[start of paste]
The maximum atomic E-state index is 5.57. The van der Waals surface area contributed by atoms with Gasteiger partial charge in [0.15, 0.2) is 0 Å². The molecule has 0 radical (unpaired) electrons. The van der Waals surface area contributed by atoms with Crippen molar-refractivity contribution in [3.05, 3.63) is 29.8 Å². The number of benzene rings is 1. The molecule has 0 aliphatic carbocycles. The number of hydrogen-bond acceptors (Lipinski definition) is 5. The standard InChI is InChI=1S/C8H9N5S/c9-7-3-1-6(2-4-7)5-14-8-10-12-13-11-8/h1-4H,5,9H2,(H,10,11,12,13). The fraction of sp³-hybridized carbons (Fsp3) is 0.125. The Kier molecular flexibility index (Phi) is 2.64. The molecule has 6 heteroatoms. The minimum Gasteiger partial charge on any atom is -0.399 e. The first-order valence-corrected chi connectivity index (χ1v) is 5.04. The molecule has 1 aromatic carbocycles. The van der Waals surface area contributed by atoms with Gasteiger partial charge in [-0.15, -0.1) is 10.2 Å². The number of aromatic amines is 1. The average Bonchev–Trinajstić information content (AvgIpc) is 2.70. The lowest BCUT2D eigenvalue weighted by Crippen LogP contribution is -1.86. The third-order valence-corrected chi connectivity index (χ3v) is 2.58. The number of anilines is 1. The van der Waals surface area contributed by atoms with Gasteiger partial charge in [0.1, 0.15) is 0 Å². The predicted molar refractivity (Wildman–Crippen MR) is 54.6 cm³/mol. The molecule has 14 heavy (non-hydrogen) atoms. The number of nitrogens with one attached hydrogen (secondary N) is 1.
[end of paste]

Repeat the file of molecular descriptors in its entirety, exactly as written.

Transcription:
The maximum atomic E-state index is 5.57. The van der Waals surface area contributed by atoms with Gasteiger partial charge in [0.15, 0.2) is 0 Å². The molecule has 0 radical (unpaired) electrons. The van der Waals surface area contributed by atoms with Crippen molar-refractivity contribution in [3.05, 3.63) is 29.8 Å². The number of benzene rings is 1. The molecule has 0 aliphatic carbocycles. The number of hydrogen-bond acceptors (Lipinski definition) is 5. The standard InChI is InChI=1S/C8H9N5S/c9-7-3-1-6(2-4-7)5-14-8-10-12-13-11-8/h1-4H,5,9H2,(H,10,11,12,13). The fraction of sp³-hybridized carbons (Fsp3) is 0.125. The Kier molecular flexibility index (Phi) is 2.64. The molecule has 6 heteroatoms. The minimum Gasteiger partial charge on any atom is -0.399 e. The first-order valence-corrected chi connectivity index (χ1v) is 5.04. The molecule has 1 aromatic carbocycles. The van der Waals surface area contributed by atoms with Gasteiger partial charge in [-0.15, -0.1) is 10.2 Å². The number of aromatic amines is 1. The average Bonchev–Trinajstić information content (AvgIpc) is 2.70. The lowest BCUT2D eigenvalue weighted by Crippen LogP contribution is -1.86. The third-order valence-corrected chi connectivity index (χ3v) is 2.58. The number of anilines is 1. The van der Waals surface area contributed by atoms with Gasteiger partial charge in [0.1, 0.15) is 0 Å². The predicted molar refractivity (Wildman–Crippen MR) is 54.6 cm³/mol. The molecule has 14 heavy (non-hydrogen) atoms. The number of nitrogens with one attached hydrogen (secondary N) is 1.